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Big biz for kids

3rd annual Bratz Biz Christmas fair offers up wide range of arts and crafts from local kids
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Christmas Crafts Two vendors at last year's Bratz Biz fair strike a pose at their beautifully decorated booth. Photo by Joern Rohde, WPNN.org

What: Bratz Biz Christmas craft fair

When: Saturday, Dec. 6, 11 a.m. to 5 p.m.

Where: Whistler Secondary School

Admission: By donation

While some kids are busy waxing skis and shooting pucks this winter season, there are a bunch of young, talented local artists who have been toiling away at home, creating unique crafts for the annual Bratz Biz craft fair.

Susan Shrimpton is one of the organizers of the event, which she founded with her hairdresser and friend, Carmen Laslett, in the fall of 2006.

“It just started over a conversation while she was cutting my hair,” Shrimpton recalled.

The two women were chatting about their crafty kids who had been busy selling their handcrafted wares to family and friends, and the beach-going public, over the summer months.

“We thought, What can we do to help these kids realize how good they are, how talented they are, and how can we help market their products?” she said. “We wanted to create an event for like-minded children — crafty kids.”

Shrimpton points out that, while there are many events and activities geared towards athletic and musical children, there aren’t a lot of options for kids who like arts and crafts. Entering professional adult crafting events, like Bizarre Bazaar and the Whistler Farmer’s Market, isn’t really an option for most children.

“Bizarre Bazaar is a very expensive event to enter, it’s also very difficult to get into the Sunday Farmer’s Market — it’s extremely competitive,” Shrimpton said.

So they started organizing Bratz Biz in the fall of 2006, offering kids a venue to sell their products in. Now, some kids will be participating for their third year.

Participants range in age from nine to 16-year-olds, who create everything from jewelry, figurines and baked goods to dog products and clocks made from collected bicycle parts. You name it, a kid has probably thought of it.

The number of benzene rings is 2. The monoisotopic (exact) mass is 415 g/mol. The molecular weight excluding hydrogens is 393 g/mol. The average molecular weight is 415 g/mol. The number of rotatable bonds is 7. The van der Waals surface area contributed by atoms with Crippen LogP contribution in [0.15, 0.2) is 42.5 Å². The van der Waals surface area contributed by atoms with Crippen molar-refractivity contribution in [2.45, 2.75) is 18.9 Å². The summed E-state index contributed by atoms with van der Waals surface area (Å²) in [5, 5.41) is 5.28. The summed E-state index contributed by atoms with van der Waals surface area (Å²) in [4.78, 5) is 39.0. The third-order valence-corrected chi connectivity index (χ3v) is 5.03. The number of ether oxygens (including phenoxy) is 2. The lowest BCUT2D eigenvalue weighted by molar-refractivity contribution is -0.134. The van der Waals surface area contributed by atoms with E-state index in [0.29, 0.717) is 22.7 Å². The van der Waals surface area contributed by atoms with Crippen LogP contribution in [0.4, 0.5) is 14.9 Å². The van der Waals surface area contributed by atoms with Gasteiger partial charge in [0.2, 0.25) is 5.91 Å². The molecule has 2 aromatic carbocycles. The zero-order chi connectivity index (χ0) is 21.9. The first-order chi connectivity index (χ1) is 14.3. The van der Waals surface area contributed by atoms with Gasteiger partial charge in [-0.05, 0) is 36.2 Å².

“They’re blown away, they’ve overwhelmingly surprised,” Shrimpton said of the first-time attendees to the fair.

Shannon MacNamara, a 15-year-old Grade 10 student at Whistler Secondary School, is a second-year vendor at Bratz Biz. She sells handmade necklaces and earrings, crafted from glass and wooden beads.

“Its partly what I like to wear, and partly what I see,” MacNamara explained, adding that she gets a lot of her inspiration from pop culture — TV, movies and magazines.

She started beading as a hobby when she was younger. When she heard about Bratz Biz from a family friend, she decided to try and sell some of her designs.

“I did pretty good last year, I sold quite a bit,” she said. And the extra spending money was great.

The purpose of the event isn’t really to make money, though it’s an added benefit for many of the vendors.

“It’s about self esteem and empowering the kids to follow through on projects,” Shrimpton explained. “It’s about bringing families together. Many families say to us, ‘thank you for doing this; this is the first time we have sat down as a family and worked on a project. So we’ve turned off the TV, we’ve turned off the computer, and we’ve been working on this.’”

To get into Bratz Biz, there is a jury process, though it isn’t as extreme as some of the other adult-oriented crafts events. The idea is that the adults can help make sure that all of the vendors are prepared, so they’ll do well at the sale.

“They come in face-to-face, with their samples, and we help them with their design, with finishing, we talked to them about packaging and display,” Shrimpton explained. “We kind of help them through the whole process. Some of them are just naturally talented and they have a lot of support at home. Others need tones of help, so we have them come back several times and try to get it right, so people will actually buy their creations.”

For Shrimpton, one of the most exciting parts of the event is overhearing a child say that they want to participate next year.

Well, lots of kids must be following through on their plans to join in; organizers have seen the event grow significantly, from 27 tables last year to 40 tables this year. And many vendors are sharing tables, bringing the total number of vendors to more than 50.

They’ve also expanded their reach this year, including four or five vendors from outside of the Whistler region.

“It’s been great — it’s only our third year, but the feedback from the public is fantastic,” Shrimpton said. “It’s a fun family day, it’s a very warm environment. The kids are an inspiration to other children.”

It’s still just the two founders — Shrimpton and Laslett — running the show, though this year they’ve managed to recruit another parent, Lisa Davidson, as the volunteer coordinator.

Anyone interested in helping out with this year’s Bratz Biz on the Friday or Saturday can simply e-mail lisadanlep@yahoo.ca .

Given the success of the winter event, Shrimpton and Laslett have considered hosting a summer Bratz Biz sale, or even having a rotation of vendors at a table in the Whistler Farmer’s Market. But Shrimpton points out that it would be much harder to coordinate the kids at that time of year.

A wide range of local sponsors, including Murphy Construction and Nesters Market, support the event. This year, the fair will also feature performances by Mike Battie at 11 a.m. and 1:30 p.m., a juggling workshop at 3 p.m., performances by the Whistler Children’s Chorus, Michele Bush, Whistler Singers, and Susan Holden, face painting with Cary Campbell Lopes and photos with Santa.




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